Update (02/22/2008): Every Block NYC is trying to include up to date crime data, but hitting some obstacles. From Wonkster (Gotham Gazette): Police No Help For Crime Map Project.

As amatuer activists and journalist build an ever growing online repository of neighborhood information, photos, and maps, the can get into trouble sometimes. People might wonder why you're taking pictures! "People are being stopped, harassed, and even intimidated into handing over their personal property simply because they were taking photographs of subjects that made other people uncomfortable." Here's a downloadable PDF "Know your rights" pamphlet on the subject.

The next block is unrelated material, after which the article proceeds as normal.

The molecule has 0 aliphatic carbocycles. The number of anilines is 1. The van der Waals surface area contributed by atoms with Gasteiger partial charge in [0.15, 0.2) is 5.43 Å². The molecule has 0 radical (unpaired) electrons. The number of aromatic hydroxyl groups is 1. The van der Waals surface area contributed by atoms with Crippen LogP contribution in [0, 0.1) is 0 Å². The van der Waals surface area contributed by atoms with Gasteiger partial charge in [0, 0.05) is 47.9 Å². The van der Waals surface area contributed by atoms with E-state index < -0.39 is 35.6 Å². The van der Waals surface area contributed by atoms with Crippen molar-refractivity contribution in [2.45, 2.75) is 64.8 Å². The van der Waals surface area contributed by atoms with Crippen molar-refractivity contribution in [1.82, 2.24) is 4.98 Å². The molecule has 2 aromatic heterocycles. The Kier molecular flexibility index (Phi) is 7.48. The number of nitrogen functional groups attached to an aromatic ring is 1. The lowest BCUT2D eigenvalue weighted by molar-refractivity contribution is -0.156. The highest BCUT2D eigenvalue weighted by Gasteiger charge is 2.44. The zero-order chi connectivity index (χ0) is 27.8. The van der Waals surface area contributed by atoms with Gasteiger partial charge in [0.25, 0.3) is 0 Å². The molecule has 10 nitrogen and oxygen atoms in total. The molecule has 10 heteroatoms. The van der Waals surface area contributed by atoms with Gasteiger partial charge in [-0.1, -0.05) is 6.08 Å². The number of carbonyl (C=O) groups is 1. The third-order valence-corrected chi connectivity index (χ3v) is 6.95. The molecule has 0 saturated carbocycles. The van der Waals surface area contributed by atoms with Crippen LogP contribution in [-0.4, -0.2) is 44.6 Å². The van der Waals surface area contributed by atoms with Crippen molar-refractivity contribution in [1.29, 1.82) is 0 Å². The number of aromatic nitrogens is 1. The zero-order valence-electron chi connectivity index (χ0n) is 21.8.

Graffiti Wars

More from the war of words over graffiti. According to this article in the Brooklyn Star Ledger, Queens Councilman (and aspiring mayoral candidate) Peter Vallone is demanding that Arizona Beverage Company discontinue it's "All City" beverage line, which he says glorifies graffiti, and that New York City stores should pull the products from their shelves. Says Vallone, "Graffiti is on the rise again because corporations like this continue to glorify it." Also check out the Brooklyn Star/Queens Ledger Blogspot - the online publication of eight local newspapers covering Brooklyn and Queens. In a related story, the Star reports that Arizona-based "O.G. Nation" will change it's name to "Hall of Fame Beverages, Inc." after critics including Queens Councilman Leroy Comrie charged that the company's moniker promoted gang culture.